Wednesday, January 27, 2016
The distraction society
We live in a world where distraction is default and uninterrupted concentration a luxury that few are able to find. I'm writing this in a cafe with rather irritating and hard to ignore music in the background (it's almost impossible to find a silent cafe) as well as screens showing brightly coloured adverts and the usual billboards and logos on everything. Add to this the siren's call of my mobile buzzing to alert me to a new e-mail, text or update and it's clear that you need enormous willpower to shut out the distractions and really concentrate. We've become so used to distractions that we don't even realise their effect.
A post in Inside Higher Ed, Digital Distractions, describes the findings of a new article on digital distractions in class and student attitudes to them, Digital Distractions in the Classroom Phase II: Student Classroom Use of Digital Devices for Non-Class Related Purposes (Journal of Media Education). Most students admit there are disadvantages to multitasking in class, even resulting in lower grades, but simply can't stop themselves, citing the main reasons as wanting to keep updated and fighting boredom. However the vast majority believe that they can handle the distractions and are completely against banning devices from the classroom. The comments to the article show divided opinions among teachers from those who advocate banning mobiles completely in class to more pragmatic attitudes of allowing but trying to promote more enlightened use. I think the answer lies in the whole class agreeing on a common class culture of how to deal with distractions even if this can take time to establish. The difficulty is that society is built on distractions, digital or otherwise, and its a mindset that is hard to break.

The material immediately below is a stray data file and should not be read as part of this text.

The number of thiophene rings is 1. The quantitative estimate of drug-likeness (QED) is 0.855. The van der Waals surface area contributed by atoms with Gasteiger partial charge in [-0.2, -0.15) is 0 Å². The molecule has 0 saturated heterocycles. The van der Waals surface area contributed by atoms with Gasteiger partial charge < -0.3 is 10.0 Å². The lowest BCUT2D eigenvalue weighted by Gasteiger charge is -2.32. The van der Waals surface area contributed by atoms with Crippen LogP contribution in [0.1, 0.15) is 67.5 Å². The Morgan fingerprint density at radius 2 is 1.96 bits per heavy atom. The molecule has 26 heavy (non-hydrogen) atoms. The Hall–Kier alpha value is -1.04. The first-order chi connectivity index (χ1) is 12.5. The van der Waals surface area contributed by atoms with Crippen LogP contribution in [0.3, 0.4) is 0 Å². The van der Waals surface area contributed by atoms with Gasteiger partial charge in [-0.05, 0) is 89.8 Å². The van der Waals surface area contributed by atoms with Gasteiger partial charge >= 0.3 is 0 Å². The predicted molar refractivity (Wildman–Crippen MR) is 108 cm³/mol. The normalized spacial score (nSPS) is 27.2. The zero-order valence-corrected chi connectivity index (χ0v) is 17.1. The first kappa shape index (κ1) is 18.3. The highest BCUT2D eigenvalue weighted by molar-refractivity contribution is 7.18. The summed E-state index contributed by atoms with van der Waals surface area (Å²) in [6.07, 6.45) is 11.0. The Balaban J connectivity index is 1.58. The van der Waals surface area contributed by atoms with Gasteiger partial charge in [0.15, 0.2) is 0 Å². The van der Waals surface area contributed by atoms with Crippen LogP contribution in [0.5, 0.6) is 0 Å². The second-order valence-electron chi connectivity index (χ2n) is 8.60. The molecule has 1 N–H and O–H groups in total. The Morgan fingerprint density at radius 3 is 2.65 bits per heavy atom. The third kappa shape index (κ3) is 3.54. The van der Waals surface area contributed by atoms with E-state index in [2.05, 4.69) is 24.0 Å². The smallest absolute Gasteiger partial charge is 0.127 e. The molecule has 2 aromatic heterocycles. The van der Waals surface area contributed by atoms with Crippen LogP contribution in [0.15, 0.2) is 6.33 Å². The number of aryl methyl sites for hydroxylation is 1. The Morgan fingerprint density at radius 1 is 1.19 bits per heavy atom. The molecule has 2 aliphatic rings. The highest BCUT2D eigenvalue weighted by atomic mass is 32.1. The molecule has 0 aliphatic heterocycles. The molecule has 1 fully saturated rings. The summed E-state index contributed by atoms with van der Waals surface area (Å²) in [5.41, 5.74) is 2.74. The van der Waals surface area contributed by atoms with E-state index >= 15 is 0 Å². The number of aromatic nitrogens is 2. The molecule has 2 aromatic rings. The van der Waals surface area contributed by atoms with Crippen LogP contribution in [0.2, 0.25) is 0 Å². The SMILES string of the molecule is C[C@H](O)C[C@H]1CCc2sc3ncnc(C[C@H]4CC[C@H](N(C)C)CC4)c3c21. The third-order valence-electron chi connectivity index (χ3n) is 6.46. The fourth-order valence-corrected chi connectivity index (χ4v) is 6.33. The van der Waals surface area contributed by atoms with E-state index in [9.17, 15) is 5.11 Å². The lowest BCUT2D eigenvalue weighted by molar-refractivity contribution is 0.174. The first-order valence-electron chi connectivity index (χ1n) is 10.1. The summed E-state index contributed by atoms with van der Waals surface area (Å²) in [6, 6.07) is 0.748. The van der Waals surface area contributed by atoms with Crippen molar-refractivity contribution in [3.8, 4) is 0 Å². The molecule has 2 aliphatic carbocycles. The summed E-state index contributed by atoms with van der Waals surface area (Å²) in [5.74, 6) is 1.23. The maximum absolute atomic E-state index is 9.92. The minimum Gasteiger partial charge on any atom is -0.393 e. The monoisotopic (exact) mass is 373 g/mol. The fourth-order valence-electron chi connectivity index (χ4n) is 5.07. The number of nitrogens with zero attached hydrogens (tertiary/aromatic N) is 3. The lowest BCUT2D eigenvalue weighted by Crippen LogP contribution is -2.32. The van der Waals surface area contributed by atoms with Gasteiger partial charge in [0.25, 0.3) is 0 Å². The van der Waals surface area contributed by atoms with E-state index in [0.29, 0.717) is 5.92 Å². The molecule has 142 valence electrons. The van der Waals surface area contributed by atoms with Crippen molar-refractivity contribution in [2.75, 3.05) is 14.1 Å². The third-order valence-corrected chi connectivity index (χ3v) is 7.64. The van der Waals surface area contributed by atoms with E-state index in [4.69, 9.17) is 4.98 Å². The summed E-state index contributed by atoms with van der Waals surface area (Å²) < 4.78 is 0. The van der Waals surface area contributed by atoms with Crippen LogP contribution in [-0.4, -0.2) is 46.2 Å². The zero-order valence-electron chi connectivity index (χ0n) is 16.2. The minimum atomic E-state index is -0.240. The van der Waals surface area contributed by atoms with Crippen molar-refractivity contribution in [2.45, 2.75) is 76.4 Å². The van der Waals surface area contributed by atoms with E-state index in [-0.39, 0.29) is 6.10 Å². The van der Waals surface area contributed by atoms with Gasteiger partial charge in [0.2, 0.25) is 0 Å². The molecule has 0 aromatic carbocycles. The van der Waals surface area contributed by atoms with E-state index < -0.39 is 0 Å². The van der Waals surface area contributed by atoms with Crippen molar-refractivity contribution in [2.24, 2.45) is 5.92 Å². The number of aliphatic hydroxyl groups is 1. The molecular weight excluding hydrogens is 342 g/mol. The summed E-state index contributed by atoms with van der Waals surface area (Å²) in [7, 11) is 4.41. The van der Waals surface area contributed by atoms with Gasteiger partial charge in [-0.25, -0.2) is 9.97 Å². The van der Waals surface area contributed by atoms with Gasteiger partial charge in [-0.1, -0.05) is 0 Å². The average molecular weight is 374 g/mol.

Digital media and devices have indeed increased the distraction level significantly but there are many more forms of distraction built into today's society so the digital element is not the villain of the peace but simply a symptom of a wider trend. Digital tends to magnify existing trends in society but is not the root cause. Ubiquitous music, news updates, advertising and the ludicrously overwhelming range of shops, products and services that clamour for our attention mean that distraction is now default, especially for those born in the last thirty years or so. We simply accept distraction as perfectly normal and the problem for education is helping students to find ways of escaping and consciously creating their own bubbles of concentration. In all levels of education as well as in workplaces we need to discuss issues like distraction, attention, focus and work on consciously creating such concentration bubbles for ourselves where we allow ourselves time to think and concentrate. This is a real 21st century skill and takes time and courage to develop.
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